Almost a year after former RBI governor Raghuram Rajan finished his tenure, the economist has revealed that he never backed demonetisation and had made his stance clear on this orally to the government.
"I was asked by the government in February 2016 for my views on demonetisation, which I gave orally," he wrote in his recently-published book I Do What I Do. "Although there might be long-term benefits, I felt the likely short-term economic costs would outweigh them and there were potentially better alternatives to achieve the main goals. I made these views known."
In various interviews to the media following the book's release, he has answered several questions on the government's decision to demonetise ₹500 and ₹1,000 rupee notes in a surprise announcement in November last year. Here are five things he has revealed:
On being approached to make a decision on demonetisation:
"At no point during my term was the RBI asked to make a decision on demonetisation."
"Any monetary economist would say that when you withdraw the currency from the market to the extent that they are being used in transactions, that would have a chilling effect in economic activity, especially the activity that cannot migrate to other modes of transaction like credit cards."
On the cost-benefit analysis of demonetisation:
"[W]e have seen the costs of demonetisation upfront, and they are substantial. Let us not mince words about it - GDP has suffered. The estimates I have seen range from 1 to 2 percentage points, and that's a lot of money - over Rs 2 lakh crore and maybe approaching Rs 2.5 lakh crore. Then there are the other costs - the hassle cost of people standing in line, the printing cost that the RBI says is close to Rs 8,000 crore, the cost to the banks of withdrawing the money, and the time spent by their clerks, by their managers and by their senior officers doing all this, and the interest being paid on all those deposits, which earlier were effectively an interest-free loan to the RBI...So that benefit - if it comes - let us see at what cost it comes."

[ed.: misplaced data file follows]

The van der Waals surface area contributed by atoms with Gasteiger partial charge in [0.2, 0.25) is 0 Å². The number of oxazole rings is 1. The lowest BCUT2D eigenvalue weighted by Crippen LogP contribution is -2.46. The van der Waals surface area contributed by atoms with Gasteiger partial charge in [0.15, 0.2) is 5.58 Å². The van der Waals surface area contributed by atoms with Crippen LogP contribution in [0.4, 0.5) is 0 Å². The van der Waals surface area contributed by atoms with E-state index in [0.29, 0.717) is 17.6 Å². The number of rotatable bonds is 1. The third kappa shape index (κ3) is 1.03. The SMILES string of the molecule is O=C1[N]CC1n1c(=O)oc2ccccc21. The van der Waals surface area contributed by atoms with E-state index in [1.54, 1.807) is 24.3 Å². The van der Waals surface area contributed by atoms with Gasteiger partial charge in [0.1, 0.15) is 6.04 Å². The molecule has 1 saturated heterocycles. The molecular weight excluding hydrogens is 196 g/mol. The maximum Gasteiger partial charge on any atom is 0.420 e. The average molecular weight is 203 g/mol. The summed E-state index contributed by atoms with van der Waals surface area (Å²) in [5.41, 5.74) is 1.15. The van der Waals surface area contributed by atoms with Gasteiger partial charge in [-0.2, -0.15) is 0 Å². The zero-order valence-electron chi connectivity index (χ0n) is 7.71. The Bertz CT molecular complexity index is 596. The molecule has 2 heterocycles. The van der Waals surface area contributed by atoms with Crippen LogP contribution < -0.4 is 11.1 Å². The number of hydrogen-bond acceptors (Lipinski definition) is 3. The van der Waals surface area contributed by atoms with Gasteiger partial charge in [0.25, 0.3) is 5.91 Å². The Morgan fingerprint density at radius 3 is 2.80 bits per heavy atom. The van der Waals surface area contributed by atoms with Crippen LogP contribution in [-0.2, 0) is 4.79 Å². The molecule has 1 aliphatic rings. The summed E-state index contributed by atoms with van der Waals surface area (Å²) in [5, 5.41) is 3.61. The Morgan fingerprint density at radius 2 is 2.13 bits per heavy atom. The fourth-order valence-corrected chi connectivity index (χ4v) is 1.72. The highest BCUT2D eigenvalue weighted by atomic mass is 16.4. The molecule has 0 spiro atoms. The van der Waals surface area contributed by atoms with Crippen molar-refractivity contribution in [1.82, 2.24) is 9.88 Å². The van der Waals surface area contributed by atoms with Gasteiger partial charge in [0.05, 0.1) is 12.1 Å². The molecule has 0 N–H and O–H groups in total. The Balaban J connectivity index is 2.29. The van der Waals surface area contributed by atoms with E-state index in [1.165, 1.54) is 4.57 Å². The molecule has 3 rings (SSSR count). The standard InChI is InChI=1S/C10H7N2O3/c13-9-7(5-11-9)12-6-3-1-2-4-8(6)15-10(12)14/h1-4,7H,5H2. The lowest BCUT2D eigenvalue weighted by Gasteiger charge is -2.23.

On RBI's duty to warn of economic risks due to demonetisation:
"As the Governor of the Reserve Bank you are the most important technocrat dealing with economic risk management...you control $350-$400 billion in foreign exchange reserves, you determine the interest rate policy in the economy, you are also the lender of last resort... given all this you are effectively the risk manger to the economy...You have to warn about risk to macro stability and the risk to the growth agenda and so, in that duty, you sometimes have to speak up; in that duty, you sometimes have to say no to pressures that come down on you."
On RBI's alleged poor preparation:
"I don't think it was possible to print the money that was required to replace the entire stock that went out of circulation between the time the printing started and the time the demonetisation was announced. So, if the money was simply not there you can't distribute it to the public. You could talk about some concerns about the distribution etc., but there wasn't enough money printed."
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